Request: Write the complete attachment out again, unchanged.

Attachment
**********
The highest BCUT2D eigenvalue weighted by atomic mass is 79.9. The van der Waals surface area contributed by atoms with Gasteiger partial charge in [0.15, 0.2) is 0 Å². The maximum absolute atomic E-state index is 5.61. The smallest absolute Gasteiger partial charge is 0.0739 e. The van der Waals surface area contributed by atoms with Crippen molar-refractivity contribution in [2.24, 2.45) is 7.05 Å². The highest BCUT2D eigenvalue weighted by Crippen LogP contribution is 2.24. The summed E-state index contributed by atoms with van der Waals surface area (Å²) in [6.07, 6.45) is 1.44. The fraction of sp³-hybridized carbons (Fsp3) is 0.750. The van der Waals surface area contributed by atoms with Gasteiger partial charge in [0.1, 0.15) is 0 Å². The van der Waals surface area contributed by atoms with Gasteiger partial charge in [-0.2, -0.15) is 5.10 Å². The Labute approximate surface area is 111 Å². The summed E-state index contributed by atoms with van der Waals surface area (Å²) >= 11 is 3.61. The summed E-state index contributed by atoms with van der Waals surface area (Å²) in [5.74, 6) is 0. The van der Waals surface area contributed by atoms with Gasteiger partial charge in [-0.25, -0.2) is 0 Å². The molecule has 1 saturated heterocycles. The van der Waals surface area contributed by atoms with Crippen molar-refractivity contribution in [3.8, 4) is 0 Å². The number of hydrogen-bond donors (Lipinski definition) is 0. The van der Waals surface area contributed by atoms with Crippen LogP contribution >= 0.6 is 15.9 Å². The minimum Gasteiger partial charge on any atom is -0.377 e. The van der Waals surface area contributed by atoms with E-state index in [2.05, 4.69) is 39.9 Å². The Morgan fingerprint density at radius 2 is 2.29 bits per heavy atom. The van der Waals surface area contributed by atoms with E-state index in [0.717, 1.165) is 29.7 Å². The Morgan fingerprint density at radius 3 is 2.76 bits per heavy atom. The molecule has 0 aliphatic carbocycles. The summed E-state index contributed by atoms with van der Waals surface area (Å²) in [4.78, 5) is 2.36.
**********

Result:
The highest BCUT2D eigenvalue weighted by atomic mass is 79.9. The van der Waals surface area contributed by atoms with Gasteiger partial charge in [0.15, 0.2) is 0 Å². The maximum absolute atomic E-state index is 5.61. The smallest absolute Gasteiger partial charge is 0.0739 e. The van der Waals surface area contributed by atoms with Crippen molar-refractivity contribution in [2.24, 2.45) is 7.05 Å². The highest BCUT2D eigenvalue weighted by Crippen LogP contribution is 2.24. The summed E-state index contributed by atoms with van der Waals surface area (Å²) in [6.07, 6.45) is 1.44. The fraction of sp³-hybridized carbons (Fsp3) is 0.750. The van der Waals surface area contributed by atoms with Gasteiger partial charge in [0.1, 0.15) is 0 Å². The van der Waals surface area contributed by atoms with Gasteiger partial charge in [-0.2, -0.15) is 5.10 Å². The Labute approximate surface area is 111 Å². The summed E-state index contributed by atoms with van der Waals surface area (Å²) >= 11 is 3.61. The summed E-state index contributed by atoms with van der Waals surface area (Å²) in [5.74, 6) is 0. The van der Waals surface area contributed by atoms with Gasteiger partial charge in [-0.25, -0.2) is 0 Å². The molecule has 1 saturated heterocycles. The van der Waals surface area contributed by atoms with Crippen molar-refractivity contribution in [3.8, 4) is 0 Å². The number of hydrogen-bond donors (Lipinski definition) is 0. The van der Waals surface area contributed by atoms with Crippen LogP contribution >= 0.6 is 15.9 Å². The minimum Gasteiger partial charge on any atom is -0.377 e. The van der Waals surface area contributed by atoms with E-state index in [2.05, 4.69) is 39.9 Å². The Morgan fingerprint density at radius 2 is 2.29 bits per heavy atom. The van der Waals surface area contributed by atoms with E-state index in [0.717, 1.165) is 29.7 Å². The Morgan fingerprint density at radius 3 is 2.76 bits per heavy atom. The molecule has 0 aliphatic carbocycles. The summed E-state index contributed by atoms with van der Waals surface area (Å²) in [4.78, 5) is 2.36.